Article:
How to have a meaningful conversation about 360 degree feedback – Part 6 of 6

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The final post in this series focuses on how a 360 degree feedback debrief should conclude; essentially it should move the recipient towards some form of action.

Concluding the debrief – moving towards action

It can be useful to have some record of the debrief; it can be as simple as a summary of the key strengths and development themes which have emerged; to ensure ownership, you should get them to create this summary.
Whilst the debrief is confidential, the organisation naturally has an interest in how it translates into action, so the debrief summary perhaps with an accompanying personal development plan (PDP), which should be created after the debrief, will be useful in tracking the success of the 360 degree feedback debrief and ultimately act as witness to what an individual has committed to do.
The 360 degree feedback debrief is, in our opinion, the most critical element of a 360 feedback process; it provides opportunity for a recipient to delve more deeply into the feedback in a supportive environment and ensure their new level of self-awareness prompts change & development in a way that will have the most impact.
Beyond the individual recipient having their development needs identified and creating an action plan to address these, there is opportunity for the organisation to move towards action as well.
Looking at the aggregated data and what has been picked up in these debrief conversations can provide immensely rich insights which begin to highlight group wide development needs, and as importantly, even bigger themes which go to the very heart of how the organisation itself could change, improve and develop.
John
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How to have a meaningful conversation about 360 degree feedback – Part 5 of 6

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In the previous part 4 post, we presented a structure for the debrief which began with framing the session for the individual recipient, followed by them reading the report for the first time, and then opening up the debrief conversation with a series of questions; these questions were:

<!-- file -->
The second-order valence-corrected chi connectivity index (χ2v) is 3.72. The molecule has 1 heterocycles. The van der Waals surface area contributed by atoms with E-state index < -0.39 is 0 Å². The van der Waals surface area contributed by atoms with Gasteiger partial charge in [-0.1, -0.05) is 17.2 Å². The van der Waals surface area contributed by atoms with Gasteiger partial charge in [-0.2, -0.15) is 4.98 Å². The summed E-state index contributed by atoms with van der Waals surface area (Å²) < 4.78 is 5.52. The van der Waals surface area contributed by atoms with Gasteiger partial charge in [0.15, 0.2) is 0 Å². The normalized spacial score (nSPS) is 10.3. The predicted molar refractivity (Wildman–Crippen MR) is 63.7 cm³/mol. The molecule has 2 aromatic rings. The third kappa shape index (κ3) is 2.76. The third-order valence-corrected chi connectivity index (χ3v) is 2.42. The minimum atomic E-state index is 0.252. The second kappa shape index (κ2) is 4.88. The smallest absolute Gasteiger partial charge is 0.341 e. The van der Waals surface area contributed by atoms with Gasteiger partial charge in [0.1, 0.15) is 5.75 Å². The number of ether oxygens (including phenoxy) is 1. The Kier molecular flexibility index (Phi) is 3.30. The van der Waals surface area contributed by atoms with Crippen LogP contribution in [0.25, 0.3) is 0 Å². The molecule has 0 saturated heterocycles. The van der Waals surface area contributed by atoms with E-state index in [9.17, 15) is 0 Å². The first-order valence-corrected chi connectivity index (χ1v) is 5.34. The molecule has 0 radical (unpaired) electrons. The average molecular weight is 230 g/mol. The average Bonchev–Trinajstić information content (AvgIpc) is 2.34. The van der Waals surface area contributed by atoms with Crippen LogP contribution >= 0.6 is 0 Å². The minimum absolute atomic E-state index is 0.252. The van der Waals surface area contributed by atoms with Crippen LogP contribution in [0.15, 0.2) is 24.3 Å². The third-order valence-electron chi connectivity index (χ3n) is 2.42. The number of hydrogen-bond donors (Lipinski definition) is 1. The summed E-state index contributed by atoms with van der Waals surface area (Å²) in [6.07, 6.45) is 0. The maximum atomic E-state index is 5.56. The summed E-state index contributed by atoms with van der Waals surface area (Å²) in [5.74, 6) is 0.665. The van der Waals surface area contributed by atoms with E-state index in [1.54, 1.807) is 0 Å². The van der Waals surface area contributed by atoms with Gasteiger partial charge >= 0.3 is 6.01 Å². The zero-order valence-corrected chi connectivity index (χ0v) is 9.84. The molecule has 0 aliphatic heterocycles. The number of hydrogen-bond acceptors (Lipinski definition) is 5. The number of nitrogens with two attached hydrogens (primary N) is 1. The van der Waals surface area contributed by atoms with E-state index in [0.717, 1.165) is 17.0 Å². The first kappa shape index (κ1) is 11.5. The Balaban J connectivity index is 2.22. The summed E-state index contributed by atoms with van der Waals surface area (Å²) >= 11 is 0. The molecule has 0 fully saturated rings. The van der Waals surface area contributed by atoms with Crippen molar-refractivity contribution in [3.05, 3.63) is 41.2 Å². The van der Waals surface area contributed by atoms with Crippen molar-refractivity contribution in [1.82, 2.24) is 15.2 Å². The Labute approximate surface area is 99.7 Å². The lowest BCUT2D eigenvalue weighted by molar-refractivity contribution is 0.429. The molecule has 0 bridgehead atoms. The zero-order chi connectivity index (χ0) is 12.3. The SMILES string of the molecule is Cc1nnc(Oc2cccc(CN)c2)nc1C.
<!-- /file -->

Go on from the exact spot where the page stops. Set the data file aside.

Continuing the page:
• What is your overall impression of the report?
  • What does the report suggest are your key strengths?
  • What does the report suggest are your key development areas?

Taking these in turn, the first question is useful for gauging their instinctive reaction to the feedback: what are the broad themes they have identified? Any surprises? Have they had such feedback before? Does it meet expectation? Pleasing or disappointing?

 The next question then has them first focus on what they take to be the positive aspects of the report; recipients often try to skip quickly through this step or find themselves drawn back to the ‘negative’ ratings and comments – your skill is to hold them to evaluating their strengths for almost as long as you might their development areas.
It can be helpful to explain to the recipient why you are doing this; two reasons you can offer are:
  • It’s psychologically good to receive positive feedback!
  • Strengths can often provide insight into development areas; often you will find that there is a flipside to something someone does very well i.e. Someone too focused on tasks may be neglecting the ‘people’ aspect of their role.
The last question then leads them in to the areas they perceive as ‘negative’ and which highlight any obvious development needs.
In both discussion around their strengths and development needs, you can add your own observations on the feedback, pointing to comments which help emphasise their own discoveries.
Ultimately any development needs which emerge should always be measured against the criteria of what impact addressing them will have for both the individual and the organisation; you can simply ask, “Will tackling this make a difference for you and the business?
Our final post in this series will look to concluding the 360 degree feedback debrief and helping the recipient move towards action.
John
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